Review of The Tequila Worm
Viola Canales forged a path through her accomplishments of graduating from Harvard Law School, and later becoming a Captain in the United States Army. As the author of The Tequila Worm she illuminated Mexican American culture in such a well written form that this novel has been awarded the Pura Belpre Award. With her Chicano background, Canales created a story about a girl named Sofia and her journey of self-discovery within the Mexican American culture and all its values in historical traditions.
In beginning of the novel, Sofia analyzes the people and culture around her in the Rio Grande Valley. Her Papa notices such realizations and assures her that there is great value in her culture even if the majority of the people she shares it with are not as wealthy as those on the other side of town. It is through life’s trials that Sofia along with Lucy (her younger sister), and Berta (her cousin) learn how their cultures riches are composed of the moral worth of its people and purpose of its traditions. At times of difficulty Sofia finds that her culture will always support her whether it be in the form of a comadre, the faith in a tequila worm, or taking part of traditions that allow her reminisce. The lesson on how to be a good comadre was taught threw the necessity of obtaining five dresses in order for Sofia to attend the boarding school of her dreams; she assists Berta in her quincenera in return for her aid in coming up with the dresses. Through these efforts they established a bound that they later find will last a life time. Upon arrival at the school, Terry becomes a mirror image of a bully that expressed strong views over Mexicans and their culture being inferior. By applying the same knowledge, she had acquired in the past experience, Sofia rose to all challenges both in academics and athletics- thus proving her worth and ability to compete with anyone of any race or background. While away from her family, the alter her Mama had given her and the mementoes her Papa gifted to her became a source of strength to continue her journey in a world of extreme wealth and predominantly White. As time ticked by Sofia found a greater love for her family and background to an extent that she carried those two significant elements with her soul.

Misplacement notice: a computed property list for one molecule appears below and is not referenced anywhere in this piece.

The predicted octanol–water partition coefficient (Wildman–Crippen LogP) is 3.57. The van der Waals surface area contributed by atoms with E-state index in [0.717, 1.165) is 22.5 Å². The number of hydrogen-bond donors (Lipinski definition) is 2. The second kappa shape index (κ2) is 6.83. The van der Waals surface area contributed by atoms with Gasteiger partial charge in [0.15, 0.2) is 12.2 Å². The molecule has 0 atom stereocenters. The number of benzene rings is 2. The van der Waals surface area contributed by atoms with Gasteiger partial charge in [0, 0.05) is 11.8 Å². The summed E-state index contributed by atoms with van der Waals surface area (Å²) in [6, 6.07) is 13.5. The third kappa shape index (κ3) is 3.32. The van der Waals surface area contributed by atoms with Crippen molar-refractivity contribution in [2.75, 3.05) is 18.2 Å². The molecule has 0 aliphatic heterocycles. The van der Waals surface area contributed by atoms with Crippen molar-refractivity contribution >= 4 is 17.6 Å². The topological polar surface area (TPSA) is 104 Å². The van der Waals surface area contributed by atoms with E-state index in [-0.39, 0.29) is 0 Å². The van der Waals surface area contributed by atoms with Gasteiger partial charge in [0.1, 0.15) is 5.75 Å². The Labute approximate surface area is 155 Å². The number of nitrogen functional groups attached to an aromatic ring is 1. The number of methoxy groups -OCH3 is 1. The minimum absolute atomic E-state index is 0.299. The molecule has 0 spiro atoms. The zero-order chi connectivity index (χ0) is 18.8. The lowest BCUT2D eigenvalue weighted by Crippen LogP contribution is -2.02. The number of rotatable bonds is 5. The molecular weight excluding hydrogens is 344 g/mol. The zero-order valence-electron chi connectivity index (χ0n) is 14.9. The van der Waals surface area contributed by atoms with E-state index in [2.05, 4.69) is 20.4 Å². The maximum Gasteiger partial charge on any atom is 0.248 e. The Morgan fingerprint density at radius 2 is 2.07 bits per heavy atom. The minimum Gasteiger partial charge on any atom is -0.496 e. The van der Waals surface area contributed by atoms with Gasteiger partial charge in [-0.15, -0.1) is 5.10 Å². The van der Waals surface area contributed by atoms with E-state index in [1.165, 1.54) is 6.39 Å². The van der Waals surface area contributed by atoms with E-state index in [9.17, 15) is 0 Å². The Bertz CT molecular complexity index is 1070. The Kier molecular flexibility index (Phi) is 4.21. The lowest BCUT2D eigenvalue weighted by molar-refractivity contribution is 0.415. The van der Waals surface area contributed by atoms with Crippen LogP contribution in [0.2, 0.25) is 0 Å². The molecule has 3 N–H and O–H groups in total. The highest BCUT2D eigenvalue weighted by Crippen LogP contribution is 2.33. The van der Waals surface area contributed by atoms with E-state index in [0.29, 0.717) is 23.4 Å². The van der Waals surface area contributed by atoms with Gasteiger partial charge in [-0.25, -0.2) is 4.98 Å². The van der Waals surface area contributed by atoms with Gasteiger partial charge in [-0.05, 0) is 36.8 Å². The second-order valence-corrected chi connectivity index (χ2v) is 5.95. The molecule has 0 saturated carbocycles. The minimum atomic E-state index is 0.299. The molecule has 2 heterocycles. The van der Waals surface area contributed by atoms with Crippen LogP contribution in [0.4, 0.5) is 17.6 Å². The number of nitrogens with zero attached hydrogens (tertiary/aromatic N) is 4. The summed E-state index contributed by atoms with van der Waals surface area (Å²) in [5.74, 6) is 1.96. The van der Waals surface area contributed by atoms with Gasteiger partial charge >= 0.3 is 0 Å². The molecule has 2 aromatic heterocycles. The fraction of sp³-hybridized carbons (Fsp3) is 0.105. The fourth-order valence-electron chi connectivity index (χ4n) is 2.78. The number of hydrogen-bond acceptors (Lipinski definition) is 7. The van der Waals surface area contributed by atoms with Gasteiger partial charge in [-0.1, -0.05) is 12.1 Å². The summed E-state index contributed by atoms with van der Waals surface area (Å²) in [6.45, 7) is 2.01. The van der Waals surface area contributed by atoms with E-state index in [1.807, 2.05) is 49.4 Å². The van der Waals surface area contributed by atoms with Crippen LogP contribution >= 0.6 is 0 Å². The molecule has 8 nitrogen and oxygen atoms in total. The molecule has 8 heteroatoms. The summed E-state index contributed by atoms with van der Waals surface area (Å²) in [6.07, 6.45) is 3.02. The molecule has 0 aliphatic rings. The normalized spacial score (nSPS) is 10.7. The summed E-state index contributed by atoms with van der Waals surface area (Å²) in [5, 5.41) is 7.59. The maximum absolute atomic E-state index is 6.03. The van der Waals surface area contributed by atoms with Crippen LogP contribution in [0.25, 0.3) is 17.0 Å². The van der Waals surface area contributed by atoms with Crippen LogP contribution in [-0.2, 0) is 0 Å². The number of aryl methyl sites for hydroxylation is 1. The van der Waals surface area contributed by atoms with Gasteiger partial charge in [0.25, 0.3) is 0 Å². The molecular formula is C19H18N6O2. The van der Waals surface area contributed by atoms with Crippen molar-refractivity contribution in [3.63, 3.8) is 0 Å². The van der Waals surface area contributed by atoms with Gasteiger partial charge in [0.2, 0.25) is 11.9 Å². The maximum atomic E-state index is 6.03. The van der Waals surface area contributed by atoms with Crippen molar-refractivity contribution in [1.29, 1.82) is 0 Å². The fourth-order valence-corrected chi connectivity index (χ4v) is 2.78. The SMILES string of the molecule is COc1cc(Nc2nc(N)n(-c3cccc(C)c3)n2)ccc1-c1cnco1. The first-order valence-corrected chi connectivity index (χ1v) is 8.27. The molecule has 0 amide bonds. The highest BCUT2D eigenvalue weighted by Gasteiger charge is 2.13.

As one reads it is inevitable to notice the careful construction of character development and plot structure. Canales utilizes the personality distinctions between Sofia and Berta in a method that creates a high contrast between the two girls. This resembles real life families as well as emphasizes Sofia’s search for more out of life and even the Rio Grande Valley, while Berta is maturing at a faster pace and follows the steps that the majority of the people around them have already taken. With important detail to the meaningful pieces that form and guide the story, Canales creates an impactful plot that resonates with the reader. The life like developments that challenges the characters are relatable to the extent that one cannot help being engaged in this literally work.
On a personal level, Sofia’s memories over her childhood triggered a flow of mine. Her past is filled with Chicano culture that it is sure to remind of yours- especially regarding empanadas, tamales, coffee and sobremesas. Even if you do not have the same background, the joy in these memories about quality meals and family time will bring a smile upon your face. It is on these types of memories that all can find comfort in.